3. Oh, no! That's what I get for blindly following the Walls of CCLP4 template set without verifying it for myself first...guess I'll have to edit the block checkerboard before I put it in one of my sets. Miika, it seems you liked the monster disruption more than the lower half, which surprised me because I thought the monster disruption was the weakest part...also, the reason some of the puzzles seemed disconnected is because I was intentionally going for a themeless variety level (since I rarely make those). Ah, well...3rd is pretty good and actually a bit better than I expected. Congrats to Jeffrey and everyone else who participated! Definitely going to take some time to check out the other entries....
  4. JoshL7

    I was going to start a blind LP of this set but JB beat me to the punch, and I don't want to overload people's video-watching time...so I'll post my comments here as I play levels and read the developer commentary on pieguy's site. Level 1 (Lock Picker): I'm not sure I've ever seen a Level 1 that can be cooked on the first move (though it's possible to die in Molecule on the first move). Nice little warmup level that forces you to be on your guard early but becomes more lenient later (I finished with 2 spare keys). Level 2 (Inspection): Pretty simple. Just don't step on the wrong recessed walls. I like how the toggle walls toggle quickly enough for you to go through them all in a row without waiting. Level 3 (School of Thought): I did see the hint that says you styled this after Madhav, but I wouldn't have been able to tell. I know, Josh, that you and I have both said that our design styles are quite different, and one way is I think you use many more irregular wall patterns in your levels, whereas mine tend to be rectangular. (Part of it is because I tend to lay down the walls for a section before filling it in, which has the drawback of limiting my options and sometimes making my levels feel kind of samey...then again, sometimes I find that the section won't quite fit my original wall plan and it turns out irregular anyways.) The way you used the irregular walls here, they make the solutions not stick out, which is nice. I felt a little clever solving the second section without the flippers...then I ran into the appearing wall when I tried to pick them up "just in case". Well played. You say that Madhav's set featured "small levels that had one core theme"...that sounds a little like my design style except my levels tend to be large with one core theme. Level 4 (Fade): I'm not as big a fan of blue walls as Josh is, but this level is scaled down to a moderate size, which is nice. I definitely got what you mean by subverting expectations...my experience was like "3 fake blue walls in a row! " in one place followed by "3 blue walls in a row...so they're all fake, right? Fake, *oof*, real " in another. I did like the loops and the time limit wasn't low enough to be dangerous. And...I think you've given me a blue wall level idea! Level 5 (Dead Freight): Neat idea! I finished with a mere 9 seconds left...due to spending a while looking for the nonexistent "second usable block" in the maze before directing the first one to the bomb. I see you relaxed your normal avoidance of North and West thin walls; there are some concepts, like this one, that really don't work without them. *coughblockflickingcough* The title fit so well I didn't realize it was a reference. -----NEWEST BATCH (3/6/2018)----- Level 6 (Whatchamacallit): Interesting use of nails, and some normally "unfair" elements that aren't really that bad (thieves under blocks, for instance). So far the levels have forced me to be careful, but none have been notably challenging, which is fine as we're still early in the set. Level 7 (All That Glitters): The name insinuated to me that I needed to avoid the yellow keys, which I did...until I saw that the exit was RIGHT THERE and I didn't need to be worried at all. I still avoided them just cause...and then I saw that I couldn't get into the southwest without picking some up. Ah, well. Definitely a more interesting maze to play casually if you go without, but would be interesting to optimize if you do use the keys. Level 8 (Trick or Trap): Excellent, hit the first real challenge of the set for me! The bottom half of this level was a well-built, devious puzzle with a strict order of moving the blocks around. It was much harder than it looked at first and kept me occupied for quite some time. The top half, by contrast, had a ludicrously simple solution. Took me a little while to find it, though. Level 9 (Discotheque): A nice cooldown after the challenge of Level 8. The extra chip drew my attention to the exit; I might not have found it right away otherwise. Level 10 (Dip Your Hand in Felony): What a strange title...after Level 5, I expected it to be another Breaking Bad reference, but apparently not. I cooked the level early on because I didn't realize soon enough that you can't get a block inside the passage that leads to the teleports while a block is on the lower trap button...you have to start a block into that passage, then hold down the button...that's a bit hard to foresee. Also, I managed to conserve a recessed wall in the bottom-right section. The trapped balls in the recessed wall/block section were a neat aesthetic even if they don't signify anything. All in all, it's a decent variety level. (That's one of the other big differences in design styles between Josh and me--he frequently makes variety levels with no gameplay theme whereas I find it quite difficult to build a level without first choosing a theme to guide my decisions.)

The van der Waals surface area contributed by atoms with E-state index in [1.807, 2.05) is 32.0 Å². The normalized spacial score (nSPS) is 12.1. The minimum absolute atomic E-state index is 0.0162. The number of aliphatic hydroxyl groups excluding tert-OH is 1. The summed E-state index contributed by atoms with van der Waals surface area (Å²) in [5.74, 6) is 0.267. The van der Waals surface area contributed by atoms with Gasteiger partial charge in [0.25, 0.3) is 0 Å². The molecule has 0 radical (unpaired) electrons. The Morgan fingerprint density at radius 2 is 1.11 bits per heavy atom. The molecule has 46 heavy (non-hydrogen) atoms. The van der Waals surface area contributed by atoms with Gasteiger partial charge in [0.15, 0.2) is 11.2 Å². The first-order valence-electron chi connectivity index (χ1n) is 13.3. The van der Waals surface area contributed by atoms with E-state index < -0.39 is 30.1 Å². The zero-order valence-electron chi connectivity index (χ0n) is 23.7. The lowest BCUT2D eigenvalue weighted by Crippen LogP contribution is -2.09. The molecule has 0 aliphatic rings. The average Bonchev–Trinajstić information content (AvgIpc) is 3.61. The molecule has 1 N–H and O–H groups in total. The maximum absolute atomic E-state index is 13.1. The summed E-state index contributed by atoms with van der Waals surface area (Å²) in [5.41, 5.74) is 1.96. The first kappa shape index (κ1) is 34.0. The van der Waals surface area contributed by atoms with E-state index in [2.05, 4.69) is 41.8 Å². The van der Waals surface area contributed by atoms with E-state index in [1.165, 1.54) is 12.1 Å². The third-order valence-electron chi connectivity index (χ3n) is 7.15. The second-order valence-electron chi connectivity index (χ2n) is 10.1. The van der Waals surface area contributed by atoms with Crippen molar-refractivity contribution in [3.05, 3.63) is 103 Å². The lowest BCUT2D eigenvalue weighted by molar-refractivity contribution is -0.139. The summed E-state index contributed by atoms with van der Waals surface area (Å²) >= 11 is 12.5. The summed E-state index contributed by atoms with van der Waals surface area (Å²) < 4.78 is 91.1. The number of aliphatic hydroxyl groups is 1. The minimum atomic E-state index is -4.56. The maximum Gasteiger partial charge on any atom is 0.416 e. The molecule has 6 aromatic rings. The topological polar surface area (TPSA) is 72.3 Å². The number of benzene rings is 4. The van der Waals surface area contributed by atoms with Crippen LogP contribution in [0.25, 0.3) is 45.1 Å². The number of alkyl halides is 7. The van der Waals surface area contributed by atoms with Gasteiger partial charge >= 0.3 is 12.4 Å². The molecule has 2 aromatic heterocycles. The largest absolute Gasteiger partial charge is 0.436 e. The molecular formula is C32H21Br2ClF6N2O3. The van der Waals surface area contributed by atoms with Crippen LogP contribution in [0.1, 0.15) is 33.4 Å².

5. Stupid cooks.

    Well...never seen this one before! The tank was coming back after me...I needed to get out of its way. Unfortunately I picked this dead-end area with no blue buttons to do so....
  6. Andrew Menzies' scores

    #52 (It Suits the Purpose): 103 (bc)
  7. Andrew Menzies' scores

    #38 (Detonation Station): 208 (bc) Whew! That was a fun one to route.
  8. Andrew Menzies' scores

    #23 (Western Standards of Living): 349 (b) #29 (Flipper Departments): 312 (+1, b-1)
  9. CCLP4 Leaks

    That's correct! (It's already public knowledge on the CC wiki, in fact.)
  10. Andrew Menzies' scores

    #29 (Flipper Departments): 311 (b-2, good for 2nd place)
  11. CCLP4 Leaks

    Now that the set has been out for a bit, I figured I'd give a retrospective on the leaks, which of your guesses were correct, and what you missed: Beware! Here be spoilers if you are playing blind!
  12. CCLP4 Complete!

    Glad you got through 'em all and glad you liked the set! I'm looking forward to the review!
  13. Andrew Menzies' scores

    #17 (The Three Trials): 254 (+1, b+1) Yay, my first real new record that beats an actually established time (as opposed to sniping initial times)
  14. Andrew Menzies' scores

    #17 (The Three Trials): 253 (b)
  15. Andrew Menzies' scores

    #11 (Keyboard Malfunction): 350 (bold confirm) #19 (Conservation of Keys): 186 (b-1)